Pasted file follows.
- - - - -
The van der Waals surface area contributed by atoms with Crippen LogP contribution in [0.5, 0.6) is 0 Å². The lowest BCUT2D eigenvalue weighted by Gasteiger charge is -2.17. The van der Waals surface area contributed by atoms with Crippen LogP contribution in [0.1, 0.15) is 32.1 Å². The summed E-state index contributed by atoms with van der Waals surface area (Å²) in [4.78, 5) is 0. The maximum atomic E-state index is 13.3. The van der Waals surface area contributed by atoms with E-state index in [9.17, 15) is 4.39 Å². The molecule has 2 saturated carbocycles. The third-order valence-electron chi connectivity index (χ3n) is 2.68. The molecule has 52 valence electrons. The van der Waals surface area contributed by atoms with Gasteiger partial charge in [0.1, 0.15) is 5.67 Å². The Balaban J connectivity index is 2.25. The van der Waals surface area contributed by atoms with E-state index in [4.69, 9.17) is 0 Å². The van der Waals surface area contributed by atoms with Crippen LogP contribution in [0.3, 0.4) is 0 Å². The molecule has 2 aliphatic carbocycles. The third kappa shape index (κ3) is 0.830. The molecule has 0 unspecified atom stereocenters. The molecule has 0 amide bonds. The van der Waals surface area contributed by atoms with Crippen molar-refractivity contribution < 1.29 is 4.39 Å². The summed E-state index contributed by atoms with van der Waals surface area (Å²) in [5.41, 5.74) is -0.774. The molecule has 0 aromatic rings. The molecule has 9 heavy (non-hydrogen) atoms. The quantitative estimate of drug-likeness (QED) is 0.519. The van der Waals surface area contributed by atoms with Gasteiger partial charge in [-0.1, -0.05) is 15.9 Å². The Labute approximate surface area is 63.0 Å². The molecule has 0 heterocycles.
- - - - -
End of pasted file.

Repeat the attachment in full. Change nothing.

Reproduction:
The van der Waals surface area contributed by atoms with Crippen LogP contribution in [0.5, 0.6) is 0 Å². The lowest BCUT2D eigenvalue weighted by Gasteiger charge is -2.17. The van der Waals surface area contributed by atoms with Crippen LogP contribution in [0.1, 0.15) is 32.1 Å². The summed E-state index contributed by atoms with van der Waals surface area (Å²) in [4.78, 5) is 0. The maximum atomic E-state index is 13.3. The van der Waals surface area contributed by atoms with E-state index in [9.17, 15) is 4.39 Å². The molecule has 2 saturated carbocycles. The third-order valence-electron chi connectivity index (χ3n) is 2.68. The molecule has 52 valence electrons. The van der Waals surface area contributed by atoms with Gasteiger partial charge in [0.1, 0.15) is 5.67 Å². The Balaban J connectivity index is 2.25. The van der Waals surface area contributed by atoms with E-state index in [4.69, 9.17) is 0 Å². The van der Waals surface area contributed by atoms with Crippen LogP contribution in [0.3, 0.4) is 0 Å². The molecule has 2 aliphatic carbocycles. The third kappa shape index (κ3) is 0.830. The molecule has 0 unspecified atom stereocenters. The molecule has 0 amide bonds. The van der Waals surface area contributed by atoms with Crippen molar-refractivity contribution < 1.29 is 4.39 Å². The summed E-state index contributed by atoms with van der Waals surface area (Å²) in [5.41, 5.74) is -0.774. The molecule has 0 aromatic rings. The molecule has 9 heavy (non-hydrogen) atoms. The quantitative estimate of drug-likeness (QED) is 0.519. The van der Waals surface area contributed by atoms with Gasteiger partial charge in [-0.1, -0.05) is 15.9 Å². The Labute approximate surface area is 63.0 Å². The molecule has 0 heterocycles.